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Guitar lessons Dunedin

Matt Stuart, founder of Activate Music Academy.

Music will change your life!

Activate Music Academy is a company based in Dunedin, New Zealand. Since 2013, Activate Music Academy has taught hundreds of students a whole range of instruments at their studio in Dunedin, advised schools on music curriculum, produced submissions for the annual Play It Strange album, toured schools performing concerts, published instructional resources, and set up a variety of workshops and initiatives dedicated to giving students the opportunities needed to develop as musicians.

How we got here

Activate Music Academy founder, Matt Stuart, shares how it all began:

I have been passionate about music for as long as I can remember. I can still picture the day my Mum asked me if I wanted to learn guitar way back when I was 5 or 6. From that point I was hooked. I remember the feel of the strings, my first lessons, the satisfaction I felt when I could play a song and loved the way it sounded. I still have my very first guitar sitting in my office today, all banged up and scratched as a result of a 6-year-old trying to carry it round. I used to play it and pretend it was an electric guitar, longing for the day when I could have one of my own.

Shortly after picking up the guitar, I switched to piano, which my Mum insisted I learn for a term before continuing with guitar if I didn’t like it. I loved it, and continued to learn piano for over 11 years. I met one of my best friends at school when I was 12 and we bonded over the fact that we both learnt piano from the same teacher. I’m sure if you asked him today he’d agree that she was more like a part of our family. She has had a huge influence of both of our lives musically, and we’re all still great friends today.

Life at school

I was lucky enough to go to a high school with over 2, 000 students that excelled in performing arts. The music room was decked out with a recording studio, and it wasn’t uncommon for students to have completed their Grade 8 or above in piano, singing, electric guitar or any other number of instruments. During these years I got serious about the guitar again and completed my Grade 8 electric guitar exam when I was 17.

We spent every lunch break for years hanging out in the recording studio jamming, or packing as many people as we could (I think the record was 12) into the tiny control room, with no windows and a small electric fan, to listen to music on the studio monitors. Music brought us together, and we regularly hung out and jammed with students from every year group. It didn’t matter if you were Year 9 or Year 13, we all learned from each other, and had fun making music together. During these years, we attended the local jazz club and chamber music concerts every month (we were probably the youngest there by 30 years) and we did everything we could including school productions, Stage-challenge, Jazz Band, Chamber Music competitions, Rockquest, Play It Strange and more. I developed my composition skills and wrote two string quartets for NCEA Level 3, and composed a piece for six hands, one piano with a friend, which we performed the following year at the Chamber Music Competition. That particular project came about after we were jamming together on the same piano in a practice room one day at lunch. We then spent hours over the holidays at his piano finishing the parts and writing the whole thing out in Sibelius. I was about 14 when I learnt how to use the recording studio and I would spend hours in there writing and recording songs and developing my production skills. We’d come back after exams while the junior students were still at school and spend days at a time writing and recording. One year, I produced the soundtrack for the schools stage challenge performance; another time, I found myself live mixing a session for the music video of one of the bands that had gotten through to the finals of Rockquest. We were up for anything, and learnt so much by jumping in and giving it a go.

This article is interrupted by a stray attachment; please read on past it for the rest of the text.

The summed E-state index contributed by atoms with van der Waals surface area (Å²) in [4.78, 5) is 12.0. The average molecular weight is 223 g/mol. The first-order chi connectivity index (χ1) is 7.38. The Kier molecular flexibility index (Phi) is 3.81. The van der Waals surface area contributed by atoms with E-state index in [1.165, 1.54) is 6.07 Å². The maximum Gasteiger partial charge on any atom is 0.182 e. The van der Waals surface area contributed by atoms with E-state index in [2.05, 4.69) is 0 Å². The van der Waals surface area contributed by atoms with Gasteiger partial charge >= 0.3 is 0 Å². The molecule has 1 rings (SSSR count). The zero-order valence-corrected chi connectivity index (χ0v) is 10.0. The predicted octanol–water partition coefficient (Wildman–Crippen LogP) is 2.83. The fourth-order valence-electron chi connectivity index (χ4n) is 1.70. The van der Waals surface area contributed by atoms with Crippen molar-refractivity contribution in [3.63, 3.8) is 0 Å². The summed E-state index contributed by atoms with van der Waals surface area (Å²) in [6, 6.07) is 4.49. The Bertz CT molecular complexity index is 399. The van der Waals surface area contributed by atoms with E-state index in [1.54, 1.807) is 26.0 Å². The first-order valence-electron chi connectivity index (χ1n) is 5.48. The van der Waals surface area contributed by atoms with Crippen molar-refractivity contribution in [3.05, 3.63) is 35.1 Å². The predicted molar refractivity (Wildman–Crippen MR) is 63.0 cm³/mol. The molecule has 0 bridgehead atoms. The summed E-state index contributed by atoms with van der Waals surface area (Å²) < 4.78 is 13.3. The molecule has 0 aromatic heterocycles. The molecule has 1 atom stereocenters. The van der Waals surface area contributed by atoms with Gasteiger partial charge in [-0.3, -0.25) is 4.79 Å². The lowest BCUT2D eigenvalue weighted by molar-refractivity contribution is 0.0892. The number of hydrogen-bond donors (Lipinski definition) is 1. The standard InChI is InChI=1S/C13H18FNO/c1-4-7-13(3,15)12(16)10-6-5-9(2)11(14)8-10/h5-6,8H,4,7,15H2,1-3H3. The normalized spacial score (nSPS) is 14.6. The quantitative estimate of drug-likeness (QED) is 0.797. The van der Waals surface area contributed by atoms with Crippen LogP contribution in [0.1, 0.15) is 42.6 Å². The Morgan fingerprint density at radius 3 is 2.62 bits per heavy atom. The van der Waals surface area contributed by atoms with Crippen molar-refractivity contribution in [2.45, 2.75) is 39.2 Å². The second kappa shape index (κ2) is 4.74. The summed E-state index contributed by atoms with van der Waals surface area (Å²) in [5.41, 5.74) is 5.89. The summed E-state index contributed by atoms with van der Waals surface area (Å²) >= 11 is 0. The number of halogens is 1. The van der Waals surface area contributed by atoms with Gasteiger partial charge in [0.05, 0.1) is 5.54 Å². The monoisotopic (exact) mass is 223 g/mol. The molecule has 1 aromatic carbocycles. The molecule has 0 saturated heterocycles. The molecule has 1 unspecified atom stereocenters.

Teaching guitar

I started teaching guitar during my last year at high school, because I thought I could do a better job than the itinerant teacher we had at school. He was an incredible player, much better than I was, but I felt like he couldn’t teach very effectively. I found a room out the back of a local music shop and started giving lessons on Saturday mornings, making some pretty good money for a 17-year-old high school student. My business grew and by the time I’d finished high school I was teaching about 10 students a week. At the end of that year I gave all my students to a friend the year below me, and he continued to teach them after I’d gone.

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